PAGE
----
In 2015, 196 countries came together to sign the Paris Climate Agreement that would pledge to reduce global warming to 1.5° Celsius – including Britain.
Protests towards the government and its action towards achieving this goal have only increased since the agreement as many say the government is not doing enough to stick to this pledge.
Just Stop Oil recently threw soup at a Van Gogh in London, Insulate Britain block motorways and busy roads and Extinction Rebellion continue to target industries and businesses that are involved in fossil-fuel extraction.
Taking Carbon Dioxide out of the atmosphere as part of greenhouse gas emissions is the front line of dealing with the climate crisis. Governments around the world have committed to going ‘Net Zero’ – a term used to commit to offsetting any carbon emissions – by 2050 (UK).
However, what does the data tell us? Below are two charts showing fossil-fuel use and carbon dioxide emissions since 1990 – we’re using 1990 because the government has set a target of reducing Greenhouse Gas (GhG) emissions to 68% of pre-1990 levels.
Simply, emissions and fossil fuel use are coming down compare to 1990 – except in one area: Natural gas.
According to United Kingdom onshore Oil and Gas (UKOOG), gas is used to produce 80% of our heating and 30% of our electricity.
Are we on track to hit ‘Net Zero’ by 2050? A report by the government released in March 2022 concluded that ‘the government is likely to miss its target for reducing emissions to net zero by 2050 unless it puts in place credible plans’. It goes on to say that the ‘target has not been matched by the policies and the clarity over financial incentives’.
Campaign group ‘Paid to Pollute’ analysed data that suggests companies received £9.9billion in tax reliefs for the production of oil and gas and for the exploration of new sites. Not only this, £3.7billion was paid for decommissioning costs. Both were paid between 2016 and 2020.
As the report stated ‘financial incentives’ have not been matched to the target of meeting net zero. In August 2022, only £37million in funding was dedicated to the production of sustainable biomass – one tenth of the funding that was spent on ‘decommissioning’.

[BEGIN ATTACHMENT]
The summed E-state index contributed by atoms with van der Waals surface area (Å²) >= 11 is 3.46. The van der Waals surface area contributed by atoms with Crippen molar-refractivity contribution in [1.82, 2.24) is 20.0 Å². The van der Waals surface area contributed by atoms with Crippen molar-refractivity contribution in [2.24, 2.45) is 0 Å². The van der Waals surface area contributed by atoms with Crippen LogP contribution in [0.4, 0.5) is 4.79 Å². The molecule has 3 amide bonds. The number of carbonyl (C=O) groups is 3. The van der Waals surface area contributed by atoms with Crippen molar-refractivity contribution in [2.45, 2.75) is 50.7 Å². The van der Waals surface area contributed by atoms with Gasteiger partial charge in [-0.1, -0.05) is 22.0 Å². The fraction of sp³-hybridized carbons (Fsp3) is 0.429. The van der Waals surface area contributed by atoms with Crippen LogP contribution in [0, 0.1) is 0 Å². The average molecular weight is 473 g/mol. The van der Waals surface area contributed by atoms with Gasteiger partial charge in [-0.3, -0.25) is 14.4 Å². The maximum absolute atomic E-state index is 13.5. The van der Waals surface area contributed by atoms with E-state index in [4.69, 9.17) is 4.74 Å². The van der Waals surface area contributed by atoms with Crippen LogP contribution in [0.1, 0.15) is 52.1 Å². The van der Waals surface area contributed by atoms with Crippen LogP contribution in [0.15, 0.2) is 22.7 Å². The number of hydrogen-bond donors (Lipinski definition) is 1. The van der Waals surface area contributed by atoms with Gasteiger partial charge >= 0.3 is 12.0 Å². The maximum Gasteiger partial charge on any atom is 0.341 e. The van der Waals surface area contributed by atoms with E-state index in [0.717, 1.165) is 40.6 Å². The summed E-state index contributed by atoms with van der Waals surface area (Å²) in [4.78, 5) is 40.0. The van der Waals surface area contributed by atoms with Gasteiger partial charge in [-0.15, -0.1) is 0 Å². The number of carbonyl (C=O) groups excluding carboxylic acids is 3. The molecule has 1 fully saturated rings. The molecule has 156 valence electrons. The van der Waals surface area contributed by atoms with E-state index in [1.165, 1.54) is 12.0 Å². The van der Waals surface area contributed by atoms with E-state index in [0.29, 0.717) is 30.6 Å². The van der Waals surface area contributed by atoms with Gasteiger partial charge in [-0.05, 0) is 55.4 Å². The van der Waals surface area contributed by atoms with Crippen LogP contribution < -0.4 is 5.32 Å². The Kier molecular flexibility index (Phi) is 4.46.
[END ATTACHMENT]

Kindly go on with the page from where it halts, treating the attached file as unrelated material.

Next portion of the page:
UK Vs The World.
The climate crisis is a hot topic for newscasters across the world and MPs alike. A common theme comes up – the responsibility to change the course of the climate crisis isn’t just on Britain, Europe and the U.S.
Below is a chart showing the carbon emissions per capita in different countries:
The biggest polluters per capita are the oil-rich nations in the Middle East, followed by high oil-investing countries. The UK is considerably low down the table compared to some of its closest countries like Germany and Belgium. However, on the chart above on the right, the countries who spend the most on renewable energy transition in direct funding and per capita spending.
The UK is spending more per capita on energy transition than France, the USA and China. This shows that although the UK isn’t going to hit the targets it has set, then many other countries may appear to follow suit based on these figures. What is clear from government reports and figures shown here is that much more needs to be done by the UK government and countries around the world to achieve the aims set out in Paris in 2015. COP 27, the global climate change summit, is taking place this week where many dignitaries will meet and discuss what needs to change.